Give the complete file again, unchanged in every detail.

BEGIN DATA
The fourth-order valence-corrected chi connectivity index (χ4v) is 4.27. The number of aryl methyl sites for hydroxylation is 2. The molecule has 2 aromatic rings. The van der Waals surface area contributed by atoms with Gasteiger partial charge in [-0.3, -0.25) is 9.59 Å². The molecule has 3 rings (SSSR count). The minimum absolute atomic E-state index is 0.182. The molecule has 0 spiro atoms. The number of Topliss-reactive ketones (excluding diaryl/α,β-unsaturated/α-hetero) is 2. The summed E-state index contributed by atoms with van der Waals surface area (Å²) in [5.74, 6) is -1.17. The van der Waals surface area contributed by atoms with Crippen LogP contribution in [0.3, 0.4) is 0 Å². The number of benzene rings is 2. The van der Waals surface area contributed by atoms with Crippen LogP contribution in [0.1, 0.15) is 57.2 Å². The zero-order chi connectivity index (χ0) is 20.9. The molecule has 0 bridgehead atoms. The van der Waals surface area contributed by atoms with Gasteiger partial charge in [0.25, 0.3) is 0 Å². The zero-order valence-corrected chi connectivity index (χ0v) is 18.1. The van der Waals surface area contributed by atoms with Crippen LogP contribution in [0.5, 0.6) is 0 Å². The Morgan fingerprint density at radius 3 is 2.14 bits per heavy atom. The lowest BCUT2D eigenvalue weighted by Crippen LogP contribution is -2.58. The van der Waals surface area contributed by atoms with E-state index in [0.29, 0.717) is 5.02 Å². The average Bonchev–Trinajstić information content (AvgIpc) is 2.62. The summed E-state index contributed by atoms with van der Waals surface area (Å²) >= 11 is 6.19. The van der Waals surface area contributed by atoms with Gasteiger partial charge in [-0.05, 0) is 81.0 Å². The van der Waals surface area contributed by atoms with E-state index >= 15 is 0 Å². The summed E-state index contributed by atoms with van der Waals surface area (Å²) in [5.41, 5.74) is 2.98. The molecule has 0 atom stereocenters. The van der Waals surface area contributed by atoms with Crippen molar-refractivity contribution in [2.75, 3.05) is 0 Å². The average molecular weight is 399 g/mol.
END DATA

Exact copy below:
The fourth-order valence-corrected chi connectivity index (χ4v) is 4.27. The number of aryl methyl sites for hydroxylation is 2. The molecule has 2 aromatic rings. The van der Waals surface area contributed by atoms with Gasteiger partial charge in [-0.3, -0.25) is 9.59 Å². The molecule has 3 rings (SSSR count). The minimum absolute atomic E-state index is 0.182. The molecule has 0 spiro atoms. The number of Topliss-reactive ketones (excluding diaryl/α,β-unsaturated/α-hetero) is 2. The summed E-state index contributed by atoms with van der Waals surface area (Å²) in [5.74, 6) is -1.17. The van der Waals surface area contributed by atoms with Crippen LogP contribution in [0.3, 0.4) is 0 Å². The number of benzene rings is 2. The van der Waals surface area contributed by atoms with Crippen LogP contribution in [0.1, 0.15) is 57.2 Å². The zero-order chi connectivity index (χ0) is 20.9. The molecule has 0 bridgehead atoms. The van der Waals surface area contributed by atoms with Gasteiger partial charge in [0.25, 0.3) is 0 Å². The zero-order valence-corrected chi connectivity index (χ0v) is 18.1. The van der Waals surface area contributed by atoms with Crippen LogP contribution in [0.5, 0.6) is 0 Å². The Morgan fingerprint density at radius 3 is 2.14 bits per heavy atom. The lowest BCUT2D eigenvalue weighted by Crippen LogP contribution is -2.58. The van der Waals surface area contributed by atoms with E-state index in [0.29, 0.717) is 5.02 Å². The average Bonchev–Trinajstić information content (AvgIpc) is 2.62. The summed E-state index contributed by atoms with van der Waals surface area (Å²) >= 11 is 6.19. The van der Waals surface area contributed by atoms with Gasteiger partial charge in [-0.05, 0) is 81.0 Å². The van der Waals surface area contributed by atoms with E-state index >= 15 is 0 Å². The summed E-state index contributed by atoms with van der Waals surface area (Å²) in [5.41, 5.74) is 2.98. The molecule has 0 atom stereocenters. The van der Waals surface area contributed by atoms with Crippen molar-refractivity contribution in [2.75, 3.05) is 0 Å². The average molecular weight is 399 g/mol.